As you’ve started working more and more on these larger-scale projects, can a bigger budget actually be less helpful, either as far as overdressing a set because you can or be able to throw money at something there may be a more creative solution for?

First, I would say always that you almost never have enough money. The larger the project, you’re still struggling because the demands are higher, so it seems like, “Oh, if only I had another $100,000 when you’re on a movie [at a lower] budget,” but then you get to a movie where it’s a bigger budget, and then they want more, so that’s made me relax in a way because I don’t have the illusion that it ever gets any better. There’s more and more demands the bigger the budget is and the higher the budget, the more people are involved in all aspects of the movie making. I just did a low budget movie called “The Brutalist,” the one that I did in Hungary, and it was shot in Hungary because it was cheaper, but I found it actually liberating to be working with a lower budget. It was a period movie, about an architect in the 1950s. It was very specific and very challenging and we had to design a building that he built.

But I found that, contrary to what a lot of producers think, my experience working with bigger budgets helped me deal with those challenges because knowing how I would do it if I had a lot of money allowed me to know how I could pull back and still get it done. I thought a lot [on that set about] when you have very high standards and you have to compromise it or lower it, you’re still ending up with a really good product because it’s like a great singer who sings badly on purpose. It’s hard to explain, but when you have enough experience, it’s actually easier to go back and work on a lower budget because you’re good at problem solving and I’m trying to keep my foot in the indie low-budget world because right now I think that’s where the best films are being made most of the time, sadly.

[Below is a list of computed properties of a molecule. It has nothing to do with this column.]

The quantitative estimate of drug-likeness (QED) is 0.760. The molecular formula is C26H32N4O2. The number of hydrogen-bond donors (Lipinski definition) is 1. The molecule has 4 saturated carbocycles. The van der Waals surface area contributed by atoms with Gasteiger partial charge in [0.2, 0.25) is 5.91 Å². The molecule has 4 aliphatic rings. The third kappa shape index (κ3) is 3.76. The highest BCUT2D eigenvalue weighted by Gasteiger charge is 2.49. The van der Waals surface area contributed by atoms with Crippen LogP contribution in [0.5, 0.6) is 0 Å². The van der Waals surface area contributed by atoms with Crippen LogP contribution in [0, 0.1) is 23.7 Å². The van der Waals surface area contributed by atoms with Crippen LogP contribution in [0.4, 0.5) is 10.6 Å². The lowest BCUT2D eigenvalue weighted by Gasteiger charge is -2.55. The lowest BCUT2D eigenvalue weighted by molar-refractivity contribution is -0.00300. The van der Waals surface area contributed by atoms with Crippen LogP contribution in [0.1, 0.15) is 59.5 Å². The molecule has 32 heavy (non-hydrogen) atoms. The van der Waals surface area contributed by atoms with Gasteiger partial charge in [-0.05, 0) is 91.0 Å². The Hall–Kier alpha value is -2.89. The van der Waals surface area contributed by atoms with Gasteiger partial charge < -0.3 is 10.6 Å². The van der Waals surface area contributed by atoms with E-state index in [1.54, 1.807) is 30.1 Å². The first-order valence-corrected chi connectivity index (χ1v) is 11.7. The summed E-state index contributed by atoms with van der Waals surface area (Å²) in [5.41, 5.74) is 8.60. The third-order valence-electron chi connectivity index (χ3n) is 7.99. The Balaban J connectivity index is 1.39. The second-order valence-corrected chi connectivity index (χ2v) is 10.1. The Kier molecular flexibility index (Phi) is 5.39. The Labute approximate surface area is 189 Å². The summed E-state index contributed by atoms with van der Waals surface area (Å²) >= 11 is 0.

From what I understand, it isn’t just a wealth of experience you bring to a project now, but also a collection of paint chips, dating back to the early 20th century to get all those amazing colors. How did that collection begin?

It was really accidental because when I was designing “Brokeback Mountain,” my husband was editing a movie in Austin, Texas and I went to visit him on the 4th of July. It was a double visit because we drove down to Mexico and looked at some of the border towns, which I needed for research for “Brokeback,” but it was my first time in Austin, and there was a great store Uncommon Objects, which became my favorite store and I found this box of paint chips that were all these institutional colors, like really bland greens and pinks and beiges and I bought it. That was the beginning of my collection and with the first period movie I did, that was the first thing I bought and then almost all the rest of them I’ve bought on eBay and sometimes people have given them to me as gifts. But I use them on every period movie I do because the colors are just really different with a contemporary paint deck.